Krakow is missing a trick – many cities have laid out cultural ‘trails’ that visitors can follow to see the best points. There is much potential for these in our own urban landscape.
The footbridge over the Wisła River from ul. Mostawa to ul. Nadwiślańka has opened a new route from Kazimierz to Podgórze. Lots of pedestrians now walk from ul. Bożego Ciała via the dead Pl. Wolnica, with the attractive Ethnographic museum, to Mostawa over the bridge toward a nice small square at the beginning of ul. Piwnica and then straight ahead to the also dead Pl. Podgórze. No wonder the place is dead – there is an ambulance station there that emits deafening sirens of over 90 decibels in the middle of a residential district.
The bridge was built with EU-money. There are many new pubs and restaurants along the route it has opened up, not to mention the restaurant-boats almost under the bridge. The bridge has facilitated economic development and improved the urban environment for pedestrians, but the opportunities of both Pl. Wolnica and Pl. Podgórze remain underexploited.
The Father Laetus Bernatek Footbridge (Photo: David McGirr)
The new Cricoteka museum (housing the works of Tadeusz Kantor) will soon open along the Nadwiślańka route. Opposite, a large and fancy apartment building is under construction – a typical yuppie residence that will surely have an influence on the area. Nadwiślańka ends at Pl. Bahaterów Getto. The new route is an interesting alternative to the one coming directly from ul. Szeroka in Kazimierz over the bridge to Pl. Bahaterów Getto and the former ghetto. Once you are here, you can go further into fascinating Zabłocie.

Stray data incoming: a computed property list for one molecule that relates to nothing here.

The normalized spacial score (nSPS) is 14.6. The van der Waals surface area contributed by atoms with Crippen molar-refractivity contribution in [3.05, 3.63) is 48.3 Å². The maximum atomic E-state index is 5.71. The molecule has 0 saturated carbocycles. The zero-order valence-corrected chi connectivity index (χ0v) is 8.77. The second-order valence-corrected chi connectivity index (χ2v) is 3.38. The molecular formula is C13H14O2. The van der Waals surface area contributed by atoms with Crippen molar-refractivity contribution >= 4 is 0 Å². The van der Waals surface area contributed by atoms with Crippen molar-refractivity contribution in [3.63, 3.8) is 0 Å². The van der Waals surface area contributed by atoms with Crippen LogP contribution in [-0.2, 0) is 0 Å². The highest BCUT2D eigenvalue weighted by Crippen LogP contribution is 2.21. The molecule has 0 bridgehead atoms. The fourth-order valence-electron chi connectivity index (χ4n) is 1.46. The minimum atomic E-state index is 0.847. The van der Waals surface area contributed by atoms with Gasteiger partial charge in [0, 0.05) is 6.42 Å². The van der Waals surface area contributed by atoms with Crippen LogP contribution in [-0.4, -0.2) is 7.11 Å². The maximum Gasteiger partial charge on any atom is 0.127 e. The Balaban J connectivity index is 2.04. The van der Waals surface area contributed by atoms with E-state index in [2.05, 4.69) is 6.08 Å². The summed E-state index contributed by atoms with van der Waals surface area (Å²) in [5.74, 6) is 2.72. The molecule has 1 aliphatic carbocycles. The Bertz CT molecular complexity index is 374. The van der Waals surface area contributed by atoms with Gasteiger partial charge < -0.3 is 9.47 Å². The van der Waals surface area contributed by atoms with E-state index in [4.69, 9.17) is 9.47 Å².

A former industrial district, Zabłocie is gradually being transformed into a new residential area with premises for the arts, artists, and entertainment. It already has two, hugely popular museums: MOCAK (Krakow’s museum of contemporary art) and the Schindler Factory. In an old industrial complex nearby is an entertainment centre called Fabryka, with ateliers for artists.
There are many possible cultural trails in Krakow. Like in most cultural cities in Europe, one can walk from one district to another. From the Old Town towards Kazimierz and from there to Podgórze and Zabłocie. Or from Wawel Hill along the Wisła towards Galeria Kazimierz. On the other side of the river is the Japanese exhibition hall, Mangha, and the city beach in front of the former Forum hotel.
There are currently many hindrances along these possible trails that could be addressed if the city authorities were aware of this aspect of a tourism-driven city – walking from one district to another, spreading cultural traffic all over the city, enhancing profits at the same time.
Krakow pretends to be a cultural city, but it is not represented at the World Cities Culture Forum Summit in Amsterdam, where: “Major cities from around the world will… participate in the third World Cities Culture Forum conference, with the aim of strengthening links and developing strategies to support and maximize the potential of culture at the heart of city life.”
Krakow is bidding for the Olympic Winter games. We know from Sochi what an awful lot of money it costs to organize such an event. What a foolish thing bidding for the Winter games is, while the city has not yet optimized its assets in the fields of infrastructure, institutions, or education, to mention just a few.